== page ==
Validity Evidence for a Serious Game to Assess Performance on Critical Pediatric Emergency Medicine Scenarios

James M. Gerard, Anthony J. Scalzo, Matthew A. Borgman, Christopher M. Watson, Chelsie E. Byrnes, Todd P. Chang, Marc Auerbach, David O. Kessler, Brian L. Feldman, Brian S. Payne, Sohail Nibras, Riti K. Chokshi, Joseph O. Lopreiato

Research output: Contribution to journalArticlepeer-review

15 Scopus citations


Introduction We developed a first-person serious game, PediatricSim, to teach and assess performances on seven critical pediatric scenarios (anaphylaxis, bronchiolitis, diabetic ketoacidosis, respiratory failure, seizure, septic shock, and supraventricular tachycardia). In the game, players are placed in the role of a code leader and direct patient management by selecting from various assessment and treatment options. The objective of this study was to obtain supportive validity evidence for the PediatricSim game scores. Methods Game content was developed by 11 subject matter experts and followed the American Heart Association's 2011 Pediatric Advanced Life Support Provider Manual and other authoritative references. Sixty subjects with three different levels of experience were enrolled to play the game. Before game play, subjects completed a 40-item written pretest of knowledge. Game scores were compared between subject groups using scoring rubrics developed for the scenarios. Validity evidence was established and interpreted according to Messick's framework. Results Content validity was supported by a game development process that involved expert experience, focused literature review, and pilot testing. Subjects rated the game favorably for engagement, realism, and educational value. Interrater agreement on game scoring was excellent (intraclass correlation coefficient = 0.91, 95% confidence interval = 0.89-0.9). Game scores were higher for attendings followed by residents then medical students (Pc < 0.01) with large effect sizes (1.6-4.4) for each comparison. There was a very strong, positive correlation between game and written test scores (r = 0.84, P < 0.01). Conclusions These findings contribute validity evidence for PediatricSim game scores to assess knowledge of pediatric emergency medicine resuscitation.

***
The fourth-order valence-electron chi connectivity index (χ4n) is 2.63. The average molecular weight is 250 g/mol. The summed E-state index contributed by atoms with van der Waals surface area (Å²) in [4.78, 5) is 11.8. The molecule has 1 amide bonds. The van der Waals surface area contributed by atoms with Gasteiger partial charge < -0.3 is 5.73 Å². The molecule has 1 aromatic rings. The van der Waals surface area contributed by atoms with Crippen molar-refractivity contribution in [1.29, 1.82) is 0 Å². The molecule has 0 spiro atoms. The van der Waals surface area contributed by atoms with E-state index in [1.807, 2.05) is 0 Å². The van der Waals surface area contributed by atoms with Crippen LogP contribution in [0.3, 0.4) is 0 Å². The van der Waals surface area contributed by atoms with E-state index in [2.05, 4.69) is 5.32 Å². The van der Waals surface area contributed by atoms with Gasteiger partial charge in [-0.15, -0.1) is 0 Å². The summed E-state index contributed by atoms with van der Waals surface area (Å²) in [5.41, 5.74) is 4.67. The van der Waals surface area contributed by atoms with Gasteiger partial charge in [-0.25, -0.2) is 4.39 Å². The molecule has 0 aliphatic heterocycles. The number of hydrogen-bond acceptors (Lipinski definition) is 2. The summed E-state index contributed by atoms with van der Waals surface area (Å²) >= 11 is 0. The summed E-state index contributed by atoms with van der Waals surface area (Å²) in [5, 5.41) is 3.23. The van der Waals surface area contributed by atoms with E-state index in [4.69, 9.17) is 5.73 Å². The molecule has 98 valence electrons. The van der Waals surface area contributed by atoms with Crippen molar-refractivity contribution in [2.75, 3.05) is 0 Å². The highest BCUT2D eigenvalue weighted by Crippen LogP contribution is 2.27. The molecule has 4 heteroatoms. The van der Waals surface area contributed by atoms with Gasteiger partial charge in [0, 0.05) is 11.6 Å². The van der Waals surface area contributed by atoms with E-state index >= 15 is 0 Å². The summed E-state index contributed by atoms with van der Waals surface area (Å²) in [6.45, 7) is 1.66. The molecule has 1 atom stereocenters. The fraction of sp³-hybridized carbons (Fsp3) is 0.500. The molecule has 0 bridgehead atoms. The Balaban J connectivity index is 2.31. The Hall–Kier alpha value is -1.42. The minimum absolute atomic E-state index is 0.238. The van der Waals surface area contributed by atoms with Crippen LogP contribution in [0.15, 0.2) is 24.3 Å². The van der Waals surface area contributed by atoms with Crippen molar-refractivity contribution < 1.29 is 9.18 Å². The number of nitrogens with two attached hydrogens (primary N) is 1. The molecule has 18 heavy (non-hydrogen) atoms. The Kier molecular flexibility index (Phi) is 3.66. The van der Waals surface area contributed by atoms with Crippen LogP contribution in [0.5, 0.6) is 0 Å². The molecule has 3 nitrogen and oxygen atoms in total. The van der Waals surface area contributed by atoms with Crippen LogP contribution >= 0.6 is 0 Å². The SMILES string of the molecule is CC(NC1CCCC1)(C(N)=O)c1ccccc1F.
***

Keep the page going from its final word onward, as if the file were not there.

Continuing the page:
Original languageEnglish (US)
Pages (from-to)168-180
Number of pages13
JournalSimulation in Healthcare
Issue number3
StatePublished - Jun 1 2018


  • Pediatric Advanced Life Support
  • Serious game
  • assessment
  • simulation

ASJC Scopus subject areas

  • Epidemiology
  • Medicine (miscellaneous)
  • Education
  • Modeling and Simulation


Dive into the research topics of 'Validity Evidence for a Serious Game to Assess Performance on Critical Pediatric Emergency Medicine Scenarios'. Together they form a unique fingerprint.

Cite this